He shocked himself when he heard the words. They were so lonesome as they hung in the air, without any support; abandoned, needing a place to find rest, but orphaned in the silence.

“You don’t think I love you?” Leonora said. “Haven’t I shown you I love you? I’ve never loved a man the way I love you.”

Matthew interrupted. “I believe that. I do. I just don’t know…Well, I just don’t know if that’s enough for me.”

Leonora stood to her feet again, repeating her pivot around her chair.

“Matthew Ransley, what is it you want? What do you want from me? Am I to be your devotee? Am I supposed to cheer your every move? Should I lessen myself so you feel better?”

Matthew jumped in. “So you think you have to lessen yourself to be my equal? Is that what you’re saying?”

Leonora walked across the room with all the appearances of departing, but stopped a few paces from the exit.

“What I’m saying,” she spit, “is that I don’t like complications. You see what I have to offer. You see who I am. You see how I function. You know my height, you know my depth–and if it isn’t enough, then fine. But don’t ask me to pretend to be your dream girl. I’m nobody’s girl. I am Leonora. I don’t plan on changing that. I am just like my instrument–the oboe. Yes. I’m just like the oboe. You put the right reed in me and you finger me correctly, and add the breath, and I will play you a beautiful tune. It may sound like a silly analogy and it probably is. But not nearly as ridiculous as this conversation. So do you love me? Are you going to give me the ring? Or are we going to sit and talk about this all night?”

Matthew sat and stared at the self-aware but also self-serving lady before him. She was perfect. That’s why he couldn’t be with her.

“Yes,” he said. “I will give you the ring so you can return it to your grandfather. You deserve better than me. Privately you know that. It’s just that sometimes your private thoughts get in my head.”

Leonora walked back to the table, took the ring, thought about speaking, but decided to just walk away.

Matthew sat and stared for a long time at the space once occupied by the woman he desired. He realized that desire is just not enough.

He took his phone out of his pocket, dialed a number and spoke.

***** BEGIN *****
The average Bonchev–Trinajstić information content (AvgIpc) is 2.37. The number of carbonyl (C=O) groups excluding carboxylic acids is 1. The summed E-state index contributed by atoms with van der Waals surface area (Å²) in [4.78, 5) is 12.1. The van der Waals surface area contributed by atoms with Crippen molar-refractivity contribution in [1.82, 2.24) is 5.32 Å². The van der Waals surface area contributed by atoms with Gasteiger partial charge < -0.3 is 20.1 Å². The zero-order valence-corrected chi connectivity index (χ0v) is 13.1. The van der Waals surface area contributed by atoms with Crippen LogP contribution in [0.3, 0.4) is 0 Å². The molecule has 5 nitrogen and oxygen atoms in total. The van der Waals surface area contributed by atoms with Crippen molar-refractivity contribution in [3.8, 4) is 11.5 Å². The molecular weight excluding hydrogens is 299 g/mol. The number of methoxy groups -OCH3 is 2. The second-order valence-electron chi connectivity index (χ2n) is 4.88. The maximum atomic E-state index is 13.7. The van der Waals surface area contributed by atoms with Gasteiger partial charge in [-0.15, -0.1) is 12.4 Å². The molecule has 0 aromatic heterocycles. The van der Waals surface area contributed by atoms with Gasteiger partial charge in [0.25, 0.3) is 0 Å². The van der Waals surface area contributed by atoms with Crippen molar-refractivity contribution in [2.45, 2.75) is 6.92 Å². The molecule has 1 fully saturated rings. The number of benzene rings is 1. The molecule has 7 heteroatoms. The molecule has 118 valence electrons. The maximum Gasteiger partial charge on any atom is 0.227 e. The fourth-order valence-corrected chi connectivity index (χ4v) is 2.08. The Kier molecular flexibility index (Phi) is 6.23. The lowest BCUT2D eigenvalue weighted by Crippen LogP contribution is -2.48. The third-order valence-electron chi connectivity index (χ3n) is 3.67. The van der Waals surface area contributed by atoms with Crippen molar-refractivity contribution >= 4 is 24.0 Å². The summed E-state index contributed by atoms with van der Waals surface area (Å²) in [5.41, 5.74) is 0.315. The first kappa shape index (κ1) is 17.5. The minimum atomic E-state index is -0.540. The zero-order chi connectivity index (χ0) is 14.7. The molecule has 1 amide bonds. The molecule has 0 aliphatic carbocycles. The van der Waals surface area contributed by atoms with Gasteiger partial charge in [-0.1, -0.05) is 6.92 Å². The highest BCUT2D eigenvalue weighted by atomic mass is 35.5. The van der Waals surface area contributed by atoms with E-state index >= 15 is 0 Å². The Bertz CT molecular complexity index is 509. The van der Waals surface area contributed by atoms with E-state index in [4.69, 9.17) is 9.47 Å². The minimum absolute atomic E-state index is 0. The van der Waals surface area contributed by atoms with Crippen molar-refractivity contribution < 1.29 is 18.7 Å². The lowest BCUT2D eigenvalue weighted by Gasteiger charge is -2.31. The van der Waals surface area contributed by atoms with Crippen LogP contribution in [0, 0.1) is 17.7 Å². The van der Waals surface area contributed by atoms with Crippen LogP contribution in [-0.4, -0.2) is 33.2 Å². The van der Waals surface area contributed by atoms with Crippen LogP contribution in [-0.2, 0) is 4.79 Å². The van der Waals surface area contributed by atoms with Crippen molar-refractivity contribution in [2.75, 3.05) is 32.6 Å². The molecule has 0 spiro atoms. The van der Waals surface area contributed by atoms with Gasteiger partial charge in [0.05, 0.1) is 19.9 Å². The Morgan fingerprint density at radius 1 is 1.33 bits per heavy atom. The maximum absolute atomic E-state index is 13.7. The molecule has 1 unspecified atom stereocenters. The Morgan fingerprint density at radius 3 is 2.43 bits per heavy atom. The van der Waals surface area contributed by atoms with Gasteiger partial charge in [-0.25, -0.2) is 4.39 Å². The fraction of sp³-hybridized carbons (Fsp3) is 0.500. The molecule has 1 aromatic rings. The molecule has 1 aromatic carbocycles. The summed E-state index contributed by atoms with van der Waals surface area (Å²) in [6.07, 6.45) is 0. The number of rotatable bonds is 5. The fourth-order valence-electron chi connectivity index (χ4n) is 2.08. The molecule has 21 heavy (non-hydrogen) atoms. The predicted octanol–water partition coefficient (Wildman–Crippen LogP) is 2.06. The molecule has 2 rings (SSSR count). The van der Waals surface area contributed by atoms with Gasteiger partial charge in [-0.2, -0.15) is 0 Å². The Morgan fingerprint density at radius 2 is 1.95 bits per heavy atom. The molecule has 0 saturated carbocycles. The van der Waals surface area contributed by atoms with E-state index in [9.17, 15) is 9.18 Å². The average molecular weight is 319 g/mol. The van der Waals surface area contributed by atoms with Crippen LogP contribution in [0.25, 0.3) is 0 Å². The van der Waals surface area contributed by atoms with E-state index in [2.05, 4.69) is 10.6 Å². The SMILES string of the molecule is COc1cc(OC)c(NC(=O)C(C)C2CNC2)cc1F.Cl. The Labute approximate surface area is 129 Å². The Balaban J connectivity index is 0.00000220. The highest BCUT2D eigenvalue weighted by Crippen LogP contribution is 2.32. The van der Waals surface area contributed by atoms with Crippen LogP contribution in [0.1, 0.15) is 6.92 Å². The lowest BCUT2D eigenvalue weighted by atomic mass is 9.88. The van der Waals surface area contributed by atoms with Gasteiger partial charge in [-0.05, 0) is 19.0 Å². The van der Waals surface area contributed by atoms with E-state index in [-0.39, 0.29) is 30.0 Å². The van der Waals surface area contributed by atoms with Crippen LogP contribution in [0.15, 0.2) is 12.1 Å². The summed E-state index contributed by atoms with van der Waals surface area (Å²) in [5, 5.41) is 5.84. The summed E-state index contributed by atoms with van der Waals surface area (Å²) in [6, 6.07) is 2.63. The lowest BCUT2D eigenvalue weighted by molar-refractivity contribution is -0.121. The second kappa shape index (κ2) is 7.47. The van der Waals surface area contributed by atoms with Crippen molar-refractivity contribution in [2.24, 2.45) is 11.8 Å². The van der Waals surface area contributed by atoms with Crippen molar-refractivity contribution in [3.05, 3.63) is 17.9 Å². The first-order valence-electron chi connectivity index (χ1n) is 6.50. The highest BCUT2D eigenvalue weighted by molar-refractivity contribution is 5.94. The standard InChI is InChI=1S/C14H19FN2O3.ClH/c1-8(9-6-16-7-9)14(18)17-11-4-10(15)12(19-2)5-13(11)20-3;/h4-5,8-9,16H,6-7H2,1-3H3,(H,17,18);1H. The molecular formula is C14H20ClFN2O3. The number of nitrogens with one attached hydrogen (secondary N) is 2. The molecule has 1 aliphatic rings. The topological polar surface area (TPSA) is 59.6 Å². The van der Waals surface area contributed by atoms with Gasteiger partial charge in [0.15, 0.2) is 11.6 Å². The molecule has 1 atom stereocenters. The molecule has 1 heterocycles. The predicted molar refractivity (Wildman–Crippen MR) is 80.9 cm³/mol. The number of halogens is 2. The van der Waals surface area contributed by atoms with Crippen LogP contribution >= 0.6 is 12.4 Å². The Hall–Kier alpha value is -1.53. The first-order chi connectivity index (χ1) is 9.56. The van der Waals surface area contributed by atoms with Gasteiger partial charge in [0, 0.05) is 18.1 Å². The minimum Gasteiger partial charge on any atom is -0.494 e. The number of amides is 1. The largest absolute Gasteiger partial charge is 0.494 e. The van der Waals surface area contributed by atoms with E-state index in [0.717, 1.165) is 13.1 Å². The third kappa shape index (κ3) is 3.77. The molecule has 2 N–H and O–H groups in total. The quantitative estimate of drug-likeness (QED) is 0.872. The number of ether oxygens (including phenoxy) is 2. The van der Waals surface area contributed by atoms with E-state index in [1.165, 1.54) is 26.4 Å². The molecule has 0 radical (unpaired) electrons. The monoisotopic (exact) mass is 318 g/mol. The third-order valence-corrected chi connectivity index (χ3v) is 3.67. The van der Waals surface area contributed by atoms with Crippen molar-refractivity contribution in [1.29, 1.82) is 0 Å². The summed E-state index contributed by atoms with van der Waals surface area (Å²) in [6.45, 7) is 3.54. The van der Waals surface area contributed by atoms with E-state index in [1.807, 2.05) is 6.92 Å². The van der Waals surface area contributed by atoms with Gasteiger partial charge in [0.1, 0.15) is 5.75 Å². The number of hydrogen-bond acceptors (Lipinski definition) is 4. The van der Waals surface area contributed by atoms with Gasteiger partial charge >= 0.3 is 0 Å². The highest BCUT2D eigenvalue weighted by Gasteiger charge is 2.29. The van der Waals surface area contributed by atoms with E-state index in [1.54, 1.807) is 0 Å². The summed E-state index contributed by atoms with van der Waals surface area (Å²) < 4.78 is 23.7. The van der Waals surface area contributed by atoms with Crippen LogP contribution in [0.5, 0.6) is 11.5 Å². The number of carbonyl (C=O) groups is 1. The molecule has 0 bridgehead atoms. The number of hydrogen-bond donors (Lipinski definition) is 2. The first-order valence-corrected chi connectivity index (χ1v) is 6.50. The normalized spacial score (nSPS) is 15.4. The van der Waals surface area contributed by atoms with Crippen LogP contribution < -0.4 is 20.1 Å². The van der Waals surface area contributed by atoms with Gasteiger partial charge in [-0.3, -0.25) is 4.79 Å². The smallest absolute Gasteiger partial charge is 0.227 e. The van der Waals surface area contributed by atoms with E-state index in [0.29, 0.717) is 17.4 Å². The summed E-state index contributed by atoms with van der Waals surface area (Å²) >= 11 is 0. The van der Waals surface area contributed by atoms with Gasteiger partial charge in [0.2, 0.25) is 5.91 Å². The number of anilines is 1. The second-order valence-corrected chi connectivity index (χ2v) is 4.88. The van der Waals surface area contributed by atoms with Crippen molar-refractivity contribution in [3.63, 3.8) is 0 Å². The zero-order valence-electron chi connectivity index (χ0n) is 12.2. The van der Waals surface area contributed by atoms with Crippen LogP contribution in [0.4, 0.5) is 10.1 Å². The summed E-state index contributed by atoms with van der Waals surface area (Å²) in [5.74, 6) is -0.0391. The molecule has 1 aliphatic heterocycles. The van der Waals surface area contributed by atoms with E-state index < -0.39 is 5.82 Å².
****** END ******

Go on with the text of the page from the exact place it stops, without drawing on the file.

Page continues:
“Plan Z.”

The owner of the restaurant, realizing that things had not turned out the way Matthew had anticipated, came over and gave him a tender, Christian hug, and said the meal was free. Matthew patted him on the shoulder, stepped out into the night air, climbed onto the golf cart which had been provided for his needs, and drove the one mile to the airport.

His jet was waiting for him.

Matthew realized that he could stand to live in the Haven if he and Leonora could have had a life together. But a sanctuary of safety was never what Matthew wanted in his life. He would much rather be in the chaos, and try to find a way to tie two ends together, to create some wholeness.

He did not belong at the Haven in the Mount. He was more of a Jubal, a Jasper, a Rolinda. He was going home.

But he was going home with a change in his heart–a belief that Jesus was not only popular, but brought a message and a lifestyle which was essential for Planet Earth.

Matthew was returning to his life–but this time as a believer.

Arriving at the airport, the pilot loaded his bags into the plane, and as he was about to climb up the steps and leave Paradise forever, he heard a voice.

“What’s your hurry?”

He turned around. It was Jo-Jay.

“You didn’t think you were gonna leave without me, did you? I want to tell you, Matthew. This place is so good it makes me feel bad.”

Matthew laughed and gave her a big hug.

“Are you sure?” he asked.

“Am I sure what?” inquired Jo-Jay.

“Are you sure about going back?”

“Well,” said Jo-Jay, “when I was coming here to the airport, thinking I was going to leave by myself, I felt pretty good about it. But now that I know I’m leaving with you–well–I still feel pretty good about it.”

She burst into laughter. He joined her.

They climbed into the airplane, and taxied down the runway, taking one final look at the Eden of the Hills.

“Maybe we’ll visit sometime,” said Matthew, looking over at Jo-Jay.

Jo-Jay chuckled. “Hell, Matthew. There’s no maybes in our world.”

The two leaned their heads back, feeling completely at peace.

It was time for them to go into the world and live the Gospel.

THE END

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G-Poppers … August 18th, 2017

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G-Pop’s five-year-old son came strolling over carrying a dirty, beat-up baby blanket with frayed edges, which had been the source of great comfort and solace to the little chap for years.

He handed it to G-Pop and said, “Fix it.”

The blanket did need some help.

The ends were torn and worn from being drug on the ground and any memory of the original color had faded beneath a cloud of general “dirty.”

G-Pop’s son even brought along the family sewing kit to aid in the repair. G-Pop peered at the blanket and then down into the hopeful eyes of his child.

“I don’t need the sewing kit. It won’t help. What I need is a pair of scissors.”

The five-year-old squinted. “Why?”

Why indeed?

G-Pop realized that the ony way to fix the blanket was to carefully take the scissors and meticulously trim off the ripped regions on the perimeter. They could not be fixed. They would never be woven into the one piece of cloth. They were gone.

They were needfully gone. A new border needed to be negotiated. Otherwise, the blanket was worthless.

G-Pop was thinking about that today as he was mulling over the situation in our country.